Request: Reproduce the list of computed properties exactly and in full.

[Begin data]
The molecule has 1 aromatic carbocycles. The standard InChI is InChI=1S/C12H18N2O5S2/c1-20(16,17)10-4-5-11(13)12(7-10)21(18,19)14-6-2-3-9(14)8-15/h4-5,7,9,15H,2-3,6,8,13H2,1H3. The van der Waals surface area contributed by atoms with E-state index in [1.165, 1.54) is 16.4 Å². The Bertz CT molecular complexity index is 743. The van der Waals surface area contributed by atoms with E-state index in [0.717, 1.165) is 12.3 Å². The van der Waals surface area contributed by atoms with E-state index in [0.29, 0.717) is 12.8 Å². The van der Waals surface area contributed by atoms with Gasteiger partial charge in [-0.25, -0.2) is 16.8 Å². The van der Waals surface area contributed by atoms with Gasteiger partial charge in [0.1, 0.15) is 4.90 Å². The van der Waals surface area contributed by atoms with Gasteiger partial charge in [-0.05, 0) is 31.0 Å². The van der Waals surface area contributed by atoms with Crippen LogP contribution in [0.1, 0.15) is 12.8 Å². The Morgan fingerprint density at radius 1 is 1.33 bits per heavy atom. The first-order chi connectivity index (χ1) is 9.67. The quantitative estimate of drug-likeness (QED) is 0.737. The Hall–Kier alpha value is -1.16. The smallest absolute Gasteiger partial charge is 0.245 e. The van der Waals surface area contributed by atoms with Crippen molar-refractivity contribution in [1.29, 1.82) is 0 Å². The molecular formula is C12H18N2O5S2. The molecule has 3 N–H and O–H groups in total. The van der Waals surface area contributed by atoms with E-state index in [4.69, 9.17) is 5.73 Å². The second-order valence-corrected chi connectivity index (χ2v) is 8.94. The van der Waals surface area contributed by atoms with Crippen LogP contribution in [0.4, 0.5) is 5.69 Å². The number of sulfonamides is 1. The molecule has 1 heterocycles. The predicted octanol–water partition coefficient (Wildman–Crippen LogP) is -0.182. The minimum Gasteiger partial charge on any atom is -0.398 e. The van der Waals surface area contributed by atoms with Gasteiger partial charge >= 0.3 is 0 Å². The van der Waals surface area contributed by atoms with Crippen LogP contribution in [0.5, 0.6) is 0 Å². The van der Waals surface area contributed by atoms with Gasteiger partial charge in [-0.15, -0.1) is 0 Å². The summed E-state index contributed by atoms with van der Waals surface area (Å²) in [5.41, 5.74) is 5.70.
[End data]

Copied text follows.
The molecule has 1 aromatic carbocycles. The standard InChI is InChI=1S/C12H18N2O5S2/c1-20(16,17)10-4-5-11(13)12(7-10)21(18,19)14-6-2-3-9(14)8-15/h4-5,7,9,15H,2-3,6,8,13H2,1H3. The van der Waals surface area contributed by atoms with E-state index in [1.165, 1.54) is 16.4 Å². The Bertz CT molecular complexity index is 743. The van der Waals surface area contributed by atoms with E-state index in [0.717, 1.165) is 12.3 Å². The van der Waals surface area contributed by atoms with E-state index in [0.29, 0.717) is 12.8 Å². The van der Waals surface area contributed by atoms with Gasteiger partial charge in [-0.25, -0.2) is 16.8 Å². The van der Waals surface area contributed by atoms with Gasteiger partial charge in [0.1, 0.15) is 4.90 Å². The van der Waals surface area contributed by atoms with Gasteiger partial charge in [-0.05, 0) is 31.0 Å². The van der Waals surface area contributed by atoms with Crippen LogP contribution in [0.1, 0.15) is 12.8 Å². The Morgan fingerprint density at radius 1 is 1.33 bits per heavy atom. The first-order chi connectivity index (χ1) is 9.67. The quantitative estimate of drug-likeness (QED) is 0.737. The Hall–Kier alpha value is -1.16. The smallest absolute Gasteiger partial charge is 0.245 e. The van der Waals surface area contributed by atoms with Crippen molar-refractivity contribution in [1.29, 1.82) is 0 Å². The molecular formula is C12H18N2O5S2. The molecule has 3 N–H and O–H groups in total. The van der Waals surface area contributed by atoms with E-state index in [4.69, 9.17) is 5.73 Å². The second-order valence-corrected chi connectivity index (χ2v) is 8.94. The van der Waals surface area contributed by atoms with Crippen LogP contribution in [0.4, 0.5) is 5.69 Å². The number of sulfonamides is 1. The molecule has 1 heterocycles. The predicted octanol–water partition coefficient (Wildman–Crippen LogP) is -0.182. The minimum Gasteiger partial charge on any atom is -0.398 e. The van der Waals surface area contributed by atoms with Gasteiger partial charge >= 0.3 is 0 Å². The van der Waals surface area contributed by atoms with Crippen LogP contribution in [0.5, 0.6) is 0 Å². The van der Waals surface area contributed by atoms with Gasteiger partial charge in [-0.15, -0.1) is 0 Å². The summed E-state index contributed by atoms with van der Waals surface area (Å²) in [5.41, 5.74) is 5.70.